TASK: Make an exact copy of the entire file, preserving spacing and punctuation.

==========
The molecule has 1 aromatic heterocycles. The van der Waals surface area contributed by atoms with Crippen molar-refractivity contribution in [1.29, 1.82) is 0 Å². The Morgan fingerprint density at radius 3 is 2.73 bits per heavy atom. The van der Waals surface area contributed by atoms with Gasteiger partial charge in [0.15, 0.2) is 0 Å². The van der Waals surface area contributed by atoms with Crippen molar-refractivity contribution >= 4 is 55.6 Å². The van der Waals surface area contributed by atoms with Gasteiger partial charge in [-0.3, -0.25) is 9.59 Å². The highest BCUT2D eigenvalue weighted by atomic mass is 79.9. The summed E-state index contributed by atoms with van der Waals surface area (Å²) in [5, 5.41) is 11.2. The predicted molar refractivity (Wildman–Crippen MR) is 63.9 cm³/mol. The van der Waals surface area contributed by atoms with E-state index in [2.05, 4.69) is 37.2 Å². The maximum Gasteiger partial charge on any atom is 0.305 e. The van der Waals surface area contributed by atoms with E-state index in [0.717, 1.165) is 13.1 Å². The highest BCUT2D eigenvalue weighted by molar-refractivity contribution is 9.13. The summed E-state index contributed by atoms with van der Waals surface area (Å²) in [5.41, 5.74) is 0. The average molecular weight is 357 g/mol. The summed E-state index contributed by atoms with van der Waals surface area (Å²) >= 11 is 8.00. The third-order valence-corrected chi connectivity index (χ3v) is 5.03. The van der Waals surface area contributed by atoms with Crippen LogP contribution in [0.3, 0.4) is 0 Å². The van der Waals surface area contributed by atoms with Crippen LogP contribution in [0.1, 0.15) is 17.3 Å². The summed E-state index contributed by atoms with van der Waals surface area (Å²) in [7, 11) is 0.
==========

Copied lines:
The molecule has 1 aromatic heterocycles. The van der Waals surface area contributed by atoms with Crippen molar-refractivity contribution in [1.29, 1.82) is 0 Å². The Morgan fingerprint density at radius 3 is 2.73 bits per heavy atom. The van der Waals surface area contributed by atoms with Gasteiger partial charge in [0.15, 0.2) is 0 Å². The van der Waals surface area contributed by atoms with Crippen molar-refractivity contribution >= 4 is 55.6 Å². The van der Waals surface area contributed by atoms with Gasteiger partial charge in [-0.3, -0.25) is 9.59 Å². The highest BCUT2D eigenvalue weighted by atomic mass is 79.9. The summed E-state index contributed by atoms with van der Waals surface area (Å²) in [5, 5.41) is 11.2. The predicted molar refractivity (Wildman–Crippen MR) is 63.9 cm³/mol. The van der Waals surface area contributed by atoms with E-state index in [2.05, 4.69) is 37.2 Å². The maximum Gasteiger partial charge on any atom is 0.305 e. The van der Waals surface area contributed by atoms with E-state index in [0.717, 1.165) is 13.1 Å². The highest BCUT2D eigenvalue weighted by molar-refractivity contribution is 9.13. The summed E-state index contributed by atoms with van der Waals surface area (Å²) in [5.41, 5.74) is 0. The average molecular weight is 357 g/mol. The summed E-state index contributed by atoms with van der Waals surface area (Å²) >= 11 is 8.00. The third-order valence-corrected chi connectivity index (χ3v) is 5.03. The van der Waals surface area contributed by atoms with Crippen LogP contribution in [0.3, 0.4) is 0 Å². The van der Waals surface area contributed by atoms with Crippen LogP contribution in [0.1, 0.15) is 17.3 Å². The summed E-state index contributed by atoms with van der Waals surface area (Å²) in [7, 11) is 0.